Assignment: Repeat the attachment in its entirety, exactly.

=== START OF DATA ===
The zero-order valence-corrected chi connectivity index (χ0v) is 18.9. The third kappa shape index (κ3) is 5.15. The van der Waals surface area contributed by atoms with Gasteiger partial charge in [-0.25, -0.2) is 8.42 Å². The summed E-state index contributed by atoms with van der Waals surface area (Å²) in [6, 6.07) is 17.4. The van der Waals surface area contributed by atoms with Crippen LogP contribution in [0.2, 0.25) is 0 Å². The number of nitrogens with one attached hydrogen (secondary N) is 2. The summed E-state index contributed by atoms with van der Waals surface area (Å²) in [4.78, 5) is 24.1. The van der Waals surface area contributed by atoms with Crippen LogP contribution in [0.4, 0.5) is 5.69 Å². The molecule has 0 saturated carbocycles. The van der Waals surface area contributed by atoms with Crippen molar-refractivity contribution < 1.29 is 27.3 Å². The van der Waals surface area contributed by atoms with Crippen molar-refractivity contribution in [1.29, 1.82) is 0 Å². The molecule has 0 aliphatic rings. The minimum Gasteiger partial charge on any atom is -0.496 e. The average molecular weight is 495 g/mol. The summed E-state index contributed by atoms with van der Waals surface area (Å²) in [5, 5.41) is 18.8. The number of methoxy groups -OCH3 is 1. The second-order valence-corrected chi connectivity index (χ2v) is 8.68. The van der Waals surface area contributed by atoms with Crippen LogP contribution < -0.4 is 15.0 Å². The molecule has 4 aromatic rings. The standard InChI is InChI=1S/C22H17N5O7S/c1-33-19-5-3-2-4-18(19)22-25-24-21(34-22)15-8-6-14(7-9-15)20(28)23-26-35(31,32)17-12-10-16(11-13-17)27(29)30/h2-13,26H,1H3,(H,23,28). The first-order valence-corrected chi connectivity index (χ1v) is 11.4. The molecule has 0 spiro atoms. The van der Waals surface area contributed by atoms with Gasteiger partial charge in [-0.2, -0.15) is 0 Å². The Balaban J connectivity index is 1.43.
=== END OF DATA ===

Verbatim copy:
The zero-order valence-corrected chi connectivity index (χ0v) is 18.9. The third kappa shape index (κ3) is 5.15. The van der Waals surface area contributed by atoms with Gasteiger partial charge in [-0.25, -0.2) is 8.42 Å². The summed E-state index contributed by atoms with van der Waals surface area (Å²) in [6, 6.07) is 17.4. The van der Waals surface area contributed by atoms with Crippen LogP contribution in [0.2, 0.25) is 0 Å². The number of nitrogens with one attached hydrogen (secondary N) is 2. The summed E-state index contributed by atoms with van der Waals surface area (Å²) in [4.78, 5) is 24.1. The van der Waals surface area contributed by atoms with Crippen LogP contribution in [0.4, 0.5) is 5.69 Å². The molecule has 0 saturated carbocycles. The van der Waals surface area contributed by atoms with Crippen molar-refractivity contribution < 1.29 is 27.3 Å². The van der Waals surface area contributed by atoms with Crippen molar-refractivity contribution in [1.29, 1.82) is 0 Å². The molecule has 0 aliphatic rings. The minimum Gasteiger partial charge on any atom is -0.496 e. The average molecular weight is 495 g/mol. The summed E-state index contributed by atoms with van der Waals surface area (Å²) in [5, 5.41) is 18.8. The number of methoxy groups -OCH3 is 1. The second-order valence-corrected chi connectivity index (χ2v) is 8.68. The van der Waals surface area contributed by atoms with Crippen LogP contribution < -0.4 is 15.0 Å². The molecule has 4 aromatic rings. The standard InChI is InChI=1S/C22H17N5O7S/c1-33-19-5-3-2-4-18(19)22-25-24-21(34-22)15-8-6-14(7-9-15)20(28)23-26-35(31,32)17-12-10-16(11-13-17)27(29)30/h2-13,26H,1H3,(H,23,28). The first-order valence-corrected chi connectivity index (χ1v) is 11.4. The molecule has 0 spiro atoms. The van der Waals surface area contributed by atoms with Gasteiger partial charge in [-0.2, -0.15) is 0 Å². The Balaban J connectivity index is 1.43.